The focus of your analysis should be on the actual causes of a problem, rather than on its symptoms. Thus, it is important to remember that symptoms are indicators of problems; subsequent work facilitates discovery of critical causes of problems that your case recommendations must address. Introduction Preparing an effective case analysis theory may become apparent. Of course, having familiarity with conceptual models may be important in the effective analysis of a situation. Successful students and successful organisational strategists add to their intellectual tool kits on a continual basis.
What to expect from in-class case discussions Classroom discussions of cases differ significantly from lectures. The case method calls for instructors to guide the discussion, encourage student participation and solicit alternative views. When alternative views are not forthcoming, instructors typically adopt one view so that students can be challenged to respond to it thoughtfully. Often students’ work is evaluated in terms of both the quantity and the quality of their contributions to in-class case discussions.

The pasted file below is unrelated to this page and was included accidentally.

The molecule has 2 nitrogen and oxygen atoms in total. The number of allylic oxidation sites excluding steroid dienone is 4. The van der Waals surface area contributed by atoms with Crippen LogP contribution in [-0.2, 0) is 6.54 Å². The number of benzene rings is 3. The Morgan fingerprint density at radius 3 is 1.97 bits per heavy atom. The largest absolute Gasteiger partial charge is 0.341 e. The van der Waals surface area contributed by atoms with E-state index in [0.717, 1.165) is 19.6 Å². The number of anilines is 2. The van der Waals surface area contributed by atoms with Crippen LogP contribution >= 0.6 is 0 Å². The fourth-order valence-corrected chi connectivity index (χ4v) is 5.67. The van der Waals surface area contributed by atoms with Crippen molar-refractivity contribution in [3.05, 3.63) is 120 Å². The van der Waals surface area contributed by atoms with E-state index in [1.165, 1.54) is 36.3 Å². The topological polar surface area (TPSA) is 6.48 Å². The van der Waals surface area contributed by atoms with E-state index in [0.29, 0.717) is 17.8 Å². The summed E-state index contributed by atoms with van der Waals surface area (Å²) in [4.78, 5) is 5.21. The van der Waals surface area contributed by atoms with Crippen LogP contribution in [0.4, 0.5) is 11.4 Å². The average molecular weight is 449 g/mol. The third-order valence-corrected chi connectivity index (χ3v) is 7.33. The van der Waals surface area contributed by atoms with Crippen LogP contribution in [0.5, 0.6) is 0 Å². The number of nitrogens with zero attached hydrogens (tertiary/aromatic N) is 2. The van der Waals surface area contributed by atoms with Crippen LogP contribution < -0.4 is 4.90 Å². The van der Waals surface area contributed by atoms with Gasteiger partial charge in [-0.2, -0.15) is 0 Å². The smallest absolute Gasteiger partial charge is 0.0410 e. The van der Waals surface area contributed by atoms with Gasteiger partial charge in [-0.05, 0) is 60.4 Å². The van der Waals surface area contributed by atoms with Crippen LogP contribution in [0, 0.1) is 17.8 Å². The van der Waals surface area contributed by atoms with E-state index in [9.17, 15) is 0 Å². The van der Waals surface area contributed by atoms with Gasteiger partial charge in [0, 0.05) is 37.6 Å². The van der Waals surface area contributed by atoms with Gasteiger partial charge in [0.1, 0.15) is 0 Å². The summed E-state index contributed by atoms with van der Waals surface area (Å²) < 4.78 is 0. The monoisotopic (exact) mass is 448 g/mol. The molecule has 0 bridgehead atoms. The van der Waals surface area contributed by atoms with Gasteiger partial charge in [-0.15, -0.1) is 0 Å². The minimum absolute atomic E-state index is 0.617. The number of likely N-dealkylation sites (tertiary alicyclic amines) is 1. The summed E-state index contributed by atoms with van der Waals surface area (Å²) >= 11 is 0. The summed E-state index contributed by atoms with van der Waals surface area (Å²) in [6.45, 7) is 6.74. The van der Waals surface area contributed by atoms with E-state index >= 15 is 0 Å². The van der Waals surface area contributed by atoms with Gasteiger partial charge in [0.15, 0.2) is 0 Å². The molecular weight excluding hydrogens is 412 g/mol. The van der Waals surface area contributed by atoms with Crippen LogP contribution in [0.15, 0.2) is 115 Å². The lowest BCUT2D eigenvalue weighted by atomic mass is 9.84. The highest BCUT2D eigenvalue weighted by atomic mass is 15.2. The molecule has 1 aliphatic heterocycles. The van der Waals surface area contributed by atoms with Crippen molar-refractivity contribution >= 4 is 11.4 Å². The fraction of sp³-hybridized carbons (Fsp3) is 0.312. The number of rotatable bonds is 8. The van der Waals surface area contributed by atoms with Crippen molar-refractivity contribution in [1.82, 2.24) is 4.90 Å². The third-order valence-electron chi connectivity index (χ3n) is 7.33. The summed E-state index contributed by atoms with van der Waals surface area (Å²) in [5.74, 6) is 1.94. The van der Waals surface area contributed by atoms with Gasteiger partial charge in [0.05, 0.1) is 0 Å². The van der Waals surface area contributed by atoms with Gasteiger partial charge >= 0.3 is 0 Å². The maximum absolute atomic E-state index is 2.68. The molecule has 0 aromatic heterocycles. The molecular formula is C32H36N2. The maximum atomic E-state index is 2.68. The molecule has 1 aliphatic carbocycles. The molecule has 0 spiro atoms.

Students benefit by having their views judged against those of their peers and by responding to challenges by other class members and/or the instructor. During case discussions, instructors listen, question and probe to extend the analysis of case issues. In the course of these actions, peers or the instructor may challenge an individual’s views and the validity of alternative perspectives that have been expressed. These challenges are offered in a constructive manner; their intent is to help students develop their analytical and communication skills.